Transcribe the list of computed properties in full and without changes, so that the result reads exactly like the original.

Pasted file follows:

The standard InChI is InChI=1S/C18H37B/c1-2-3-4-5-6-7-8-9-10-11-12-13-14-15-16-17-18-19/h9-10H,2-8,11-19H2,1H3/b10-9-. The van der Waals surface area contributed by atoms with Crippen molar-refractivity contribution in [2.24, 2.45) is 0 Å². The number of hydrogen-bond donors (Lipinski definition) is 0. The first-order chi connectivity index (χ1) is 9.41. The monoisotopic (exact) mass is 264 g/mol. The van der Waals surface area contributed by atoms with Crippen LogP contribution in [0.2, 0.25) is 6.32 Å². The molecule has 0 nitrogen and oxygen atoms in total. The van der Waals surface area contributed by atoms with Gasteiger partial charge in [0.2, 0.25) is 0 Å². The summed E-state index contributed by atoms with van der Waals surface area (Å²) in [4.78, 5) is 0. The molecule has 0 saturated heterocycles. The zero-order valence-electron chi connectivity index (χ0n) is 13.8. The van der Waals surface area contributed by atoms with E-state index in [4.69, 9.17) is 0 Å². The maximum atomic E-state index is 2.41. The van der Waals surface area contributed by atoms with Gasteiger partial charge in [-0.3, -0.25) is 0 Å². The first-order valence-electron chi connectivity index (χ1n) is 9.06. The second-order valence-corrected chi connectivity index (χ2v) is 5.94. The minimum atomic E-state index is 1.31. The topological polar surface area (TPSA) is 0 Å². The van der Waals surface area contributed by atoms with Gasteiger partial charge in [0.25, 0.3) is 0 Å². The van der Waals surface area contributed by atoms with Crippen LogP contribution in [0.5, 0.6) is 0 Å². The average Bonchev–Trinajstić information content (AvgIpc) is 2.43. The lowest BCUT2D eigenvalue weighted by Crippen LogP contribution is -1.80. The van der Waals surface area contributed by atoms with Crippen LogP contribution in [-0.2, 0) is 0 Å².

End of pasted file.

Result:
The standard InChI is InChI=1S/C18H37B/c1-2-3-4-5-6-7-8-9-10-11-12-13-14-15-16-17-18-19/h9-10H,2-8,11-19H2,1H3/b10-9-. The van der Waals surface area contributed by atoms with Crippen molar-refractivity contribution in [2.24, 2.45) is 0 Å². The number of hydrogen-bond donors (Lipinski definition) is 0. The first-order chi connectivity index (χ1) is 9.41. The monoisotopic (exact) mass is 264 g/mol. The van der Waals surface area contributed by atoms with Crippen LogP contribution in [0.2, 0.25) is 6.32 Å². The molecule has 0 nitrogen and oxygen atoms in total. The van der Waals surface area contributed by atoms with Gasteiger partial charge in [0.2, 0.25) is 0 Å². The summed E-state index contributed by atoms with van der Waals surface area (Å²) in [4.78, 5) is 0. The molecule has 0 saturated heterocycles. The zero-order valence-electron chi connectivity index (χ0n) is 13.8. The van der Waals surface area contributed by atoms with E-state index in [4.69, 9.17) is 0 Å². The maximum atomic E-state index is 2.41. The van der Waals surface area contributed by atoms with Gasteiger partial charge in [-0.3, -0.25) is 0 Å². The first-order valence-electron chi connectivity index (χ1n) is 9.06. The second-order valence-corrected chi connectivity index (χ2v) is 5.94. The minimum atomic E-state index is 1.31. The topological polar surface area (TPSA) is 0 Å². The van der Waals surface area contributed by atoms with Gasteiger partial charge in [0.25, 0.3) is 0 Å². The van der Waals surface area contributed by atoms with Crippen LogP contribution in [0.5, 0.6) is 0 Å². The average Bonchev–Trinajstić information content (AvgIpc) is 2.43. The lowest BCUT2D eigenvalue weighted by Crippen LogP contribution is -1.80. The van der Waals surface area contributed by atoms with Crippen LogP contribution in [-0.2, 0) is 0 Å².